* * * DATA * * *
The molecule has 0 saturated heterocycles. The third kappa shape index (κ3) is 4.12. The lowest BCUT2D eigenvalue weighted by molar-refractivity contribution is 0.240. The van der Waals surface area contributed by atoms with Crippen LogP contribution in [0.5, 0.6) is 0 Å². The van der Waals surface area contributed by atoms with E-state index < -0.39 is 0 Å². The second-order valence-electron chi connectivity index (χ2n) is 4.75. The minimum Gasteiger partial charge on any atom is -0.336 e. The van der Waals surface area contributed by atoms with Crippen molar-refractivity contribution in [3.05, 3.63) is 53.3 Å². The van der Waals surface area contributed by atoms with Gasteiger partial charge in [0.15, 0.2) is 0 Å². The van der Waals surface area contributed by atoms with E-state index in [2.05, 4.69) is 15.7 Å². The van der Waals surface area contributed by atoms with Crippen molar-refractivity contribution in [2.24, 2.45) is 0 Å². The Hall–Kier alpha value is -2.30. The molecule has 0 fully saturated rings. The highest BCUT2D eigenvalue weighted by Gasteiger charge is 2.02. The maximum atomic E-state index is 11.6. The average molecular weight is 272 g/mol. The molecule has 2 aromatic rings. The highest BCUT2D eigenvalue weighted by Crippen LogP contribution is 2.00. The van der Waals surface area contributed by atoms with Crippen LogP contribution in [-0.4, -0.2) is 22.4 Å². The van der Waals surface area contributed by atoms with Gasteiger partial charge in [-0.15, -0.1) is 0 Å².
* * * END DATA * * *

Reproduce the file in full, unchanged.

The molecule has 0 saturated heterocycles. The third kappa shape index (κ3) is 4.12. The lowest BCUT2D eigenvalue weighted by molar-refractivity contribution is 0.240. The van der Waals surface area contributed by atoms with Crippen LogP contribution in [0.5, 0.6) is 0 Å². The van der Waals surface area contributed by atoms with E-state index < -0.39 is 0 Å². The second-order valence-electron chi connectivity index (χ2n) is 4.75. The minimum Gasteiger partial charge on any atom is -0.336 e. The van der Waals surface area contributed by atoms with Crippen molar-refractivity contribution in [3.05, 3.63) is 53.3 Å². The van der Waals surface area contributed by atoms with Gasteiger partial charge in [0.15, 0.2) is 0 Å². The van der Waals surface area contributed by atoms with E-state index in [2.05, 4.69) is 15.7 Å². The van der Waals surface area contributed by atoms with Crippen molar-refractivity contribution in [2.24, 2.45) is 0 Å². The Hall–Kier alpha value is -2.30. The molecule has 0 fully saturated rings. The highest BCUT2D eigenvalue weighted by Gasteiger charge is 2.02. The maximum atomic E-state index is 11.6. The average molecular weight is 272 g/mol. The molecule has 2 aromatic rings. The highest BCUT2D eigenvalue weighted by Crippen LogP contribution is 2.00. The van der Waals surface area contributed by atoms with Crippen LogP contribution in [-0.4, -0.2) is 22.4 Å². The van der Waals surface area contributed by atoms with Gasteiger partial charge in [-0.15, -0.1) is 0 Å².